Dr           Dividend Payable / Reserve)

Cr                            Retained Earnings

I wonder why the Indonesian Limited Liability Company Law requires companies to record as income, as if dividends were taken only from income.

Even if the company journals Credit: Income, then in terms of income tax it is non-taxable, because it is taken from Retained Earnings that have been taxed, or in the case of dividends taken from income: due to expenses incurred when declaration / payment of dividends according to Article 9 paragraph (1) letter a Income Tax Law, are non deductible. The author’s opinion is often different from that of Fiskus, who could be the object of a dispute in the Tax Court.

The canceled dividend payable is recorded according to the accounting principle as income, then the income is fiscal corrected, because the canceled dividends are taken from Retained Earnings. Even if it is taken from income, then the income arising from the cancellation of dividend payments is non-taxable (fiscal corrected), because Article 9 paragraph (1) letter a of the Income Tax Law, confirms that the expenses arising from the distribution of retained earnings (dividends), are non deductible.

(principle deductibility – taxability, non deductibilituy – non taxability)

B. Tax Treatment of Interest-Free Loans

If two taxpayers enter into a loan and borrowing agreement without interest, the income tax treatment is as follows:

First of all, it must be seen whether the two parties have a associated entreprise (special relationship) or not.

The definition of a associated enterprice (special relationship) must refer to Article 18 paragraph (4) of the Income Tax Law which reads ”

“(4)         The special relationship as referred to in paragraph (3) to paragraph (3d), Article 9 paragraph (1) letter f, and Article 10 paragraph (1) is deemed to exist if:

  1. Taxpayers have direct or indirect equity participation of at least 25% (twenty five percent) in other Taxpayers; relationship between the Taxpayer and the participation of at least 25% (twenty five percent) in two or more Taxpayers; or the relationship between two or more of the latter taxpayers;
  2. Taxpayers control other Taxpayers or two or more Taxpayers are under the same control, either directly or indirectly; or
  3. there is a family relationship, both blood and blood, in a straight line and / or to the side of one degree. “

Elucidation:

“Paragraph (4)

A special relationship between taxpayers can occur due to dependence or attachment to one another due to:

  1. ownership or equity participation; or
  2. there is control through management or use of technology.

Apart from these things, special relationships between individual taxpayers can also occur because of blood or marriage relations.

Letter a

A special relationship is deemed to exist if there is an ownership relationship in the form of equity participation of 25% (twenty five percent) or more directly or indirectly.

For example, PT A owns 50% (fifty percent) of the shares of PT B. The ownership of shares by PT A is a direct investment.

Furthermore, if PT B owns 50% (fifty percent) of the shares of PT C, PT A as the shareholder of PT B indirectly has 25% (twenty five percent) of the shares in PT C. In this case, PT A, PT B, and PT C are considered to have a special relationship. If PT A also owns 25% (twenty five percent) of the shares of PT D, between PT B, PT C, and PT D is considered to have a special relationship.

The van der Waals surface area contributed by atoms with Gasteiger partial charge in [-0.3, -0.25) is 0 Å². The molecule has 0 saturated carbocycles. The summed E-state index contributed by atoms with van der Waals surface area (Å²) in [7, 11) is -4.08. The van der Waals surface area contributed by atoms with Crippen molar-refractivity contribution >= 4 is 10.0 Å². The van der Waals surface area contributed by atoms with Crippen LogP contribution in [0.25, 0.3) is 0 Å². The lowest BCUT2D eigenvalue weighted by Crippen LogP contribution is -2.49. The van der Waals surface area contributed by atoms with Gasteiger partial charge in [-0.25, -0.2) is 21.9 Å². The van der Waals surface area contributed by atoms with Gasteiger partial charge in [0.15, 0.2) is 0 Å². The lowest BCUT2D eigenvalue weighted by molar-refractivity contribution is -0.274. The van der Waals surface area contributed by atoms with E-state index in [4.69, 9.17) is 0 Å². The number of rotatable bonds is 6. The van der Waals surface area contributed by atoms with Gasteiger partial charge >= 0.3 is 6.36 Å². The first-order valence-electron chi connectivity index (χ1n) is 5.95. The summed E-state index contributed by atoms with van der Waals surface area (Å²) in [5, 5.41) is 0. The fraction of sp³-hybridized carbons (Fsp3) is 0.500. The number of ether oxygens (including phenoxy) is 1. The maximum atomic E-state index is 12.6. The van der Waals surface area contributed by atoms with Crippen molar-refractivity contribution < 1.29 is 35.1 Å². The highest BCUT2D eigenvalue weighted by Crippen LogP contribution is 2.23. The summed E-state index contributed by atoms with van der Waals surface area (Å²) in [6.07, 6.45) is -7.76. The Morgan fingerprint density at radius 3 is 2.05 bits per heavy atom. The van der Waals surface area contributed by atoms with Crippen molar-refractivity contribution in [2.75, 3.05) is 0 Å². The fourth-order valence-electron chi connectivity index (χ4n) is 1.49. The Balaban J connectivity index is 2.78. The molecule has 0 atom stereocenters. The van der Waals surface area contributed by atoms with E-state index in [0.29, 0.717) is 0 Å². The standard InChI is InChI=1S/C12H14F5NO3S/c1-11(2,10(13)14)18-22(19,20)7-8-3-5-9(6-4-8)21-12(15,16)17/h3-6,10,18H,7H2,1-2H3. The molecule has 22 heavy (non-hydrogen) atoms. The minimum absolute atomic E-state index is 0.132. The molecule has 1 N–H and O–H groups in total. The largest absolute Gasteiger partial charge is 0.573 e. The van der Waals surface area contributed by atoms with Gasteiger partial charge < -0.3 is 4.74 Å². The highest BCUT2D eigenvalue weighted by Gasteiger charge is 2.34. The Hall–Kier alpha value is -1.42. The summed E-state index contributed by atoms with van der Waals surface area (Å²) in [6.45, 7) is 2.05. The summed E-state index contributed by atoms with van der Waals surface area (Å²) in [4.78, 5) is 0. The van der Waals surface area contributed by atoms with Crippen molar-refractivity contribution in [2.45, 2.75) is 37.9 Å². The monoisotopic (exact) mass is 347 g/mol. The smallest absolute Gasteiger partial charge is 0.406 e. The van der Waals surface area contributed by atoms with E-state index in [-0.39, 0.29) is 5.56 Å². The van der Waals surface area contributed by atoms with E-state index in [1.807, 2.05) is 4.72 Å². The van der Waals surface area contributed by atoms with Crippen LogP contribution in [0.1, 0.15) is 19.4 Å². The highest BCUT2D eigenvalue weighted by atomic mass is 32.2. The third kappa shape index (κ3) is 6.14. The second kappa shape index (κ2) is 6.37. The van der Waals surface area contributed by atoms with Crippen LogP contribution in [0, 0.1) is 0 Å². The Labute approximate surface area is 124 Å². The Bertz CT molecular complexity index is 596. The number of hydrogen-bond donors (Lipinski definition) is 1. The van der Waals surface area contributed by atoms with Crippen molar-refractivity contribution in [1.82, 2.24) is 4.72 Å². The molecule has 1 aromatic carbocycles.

Ownership relations as above can also occur between individuals and entity.

Letter b

A special relationship between taxpayers can also occur because of control through management or use of technology even though there is no ownership relationship.

A special relationship is considered to exist when one or more companies are under the same control. Likewise, the relationship between several companies that are under the same control.

Letter c

What is meant by “blood family relationship in a straight line of one degree” is father, mother, and child, while “blood family relationship in one degree side of bloodline” is siblings.

What is meant by “seminal family in a straight line of one degree” is parents-in-law and stepchildren, while “seminal family relationship in one degree side line” is brother-in-law. “

If a company in the form of a limited liability company and shareholders have a special relationship, the Director General of Taxes has the authority to correct an interest-free loan to become a deemed interest based on the provisions of Article 18 paragraph (3) of the Income Tax Law which reads as follows

“The Director General of Taxes has the authority to re-determine the amount of income and deduction as well as determine debt as capital to calculate the amount of Taxable Income for Taxpayers who have a special relationship with other Taxpayers in accordance with the reasonableness and customary business that is not affected by a special relationship by using the comparison method. price between independent parties, the resale price method, the cost-plus method, or any other method. “

Elucidation:

“The purpose of this provision is to prevent tax evasion that could occur because of a special relationship. If there is a special relationship, there is a possibility that the income is reported less than it should be or the cost is more than what it should be. In such a case, the Director General of Taxes has the authority to re-determine the amount of income and / or expenses according to the circumstances if there is no special relationship among the Taxpayers. In determining the amount of income and / or expenses, the comparable uncontrolled price method, the resale price method, the cost-plus method, or other methods such as: method of profit sharing (profit split method) and method of transactional net income (transactional net margin method).

Likewise, there is a possibility of covert capital participation, by stating that the capital participation is a debt, the Director General of Taxes has the authority to determine the debt as company capital. This determination can be made, for example, by means of an indication of the ratio between capital and debt that is common among parties who are not affected by a special relationship or based on data or other indications.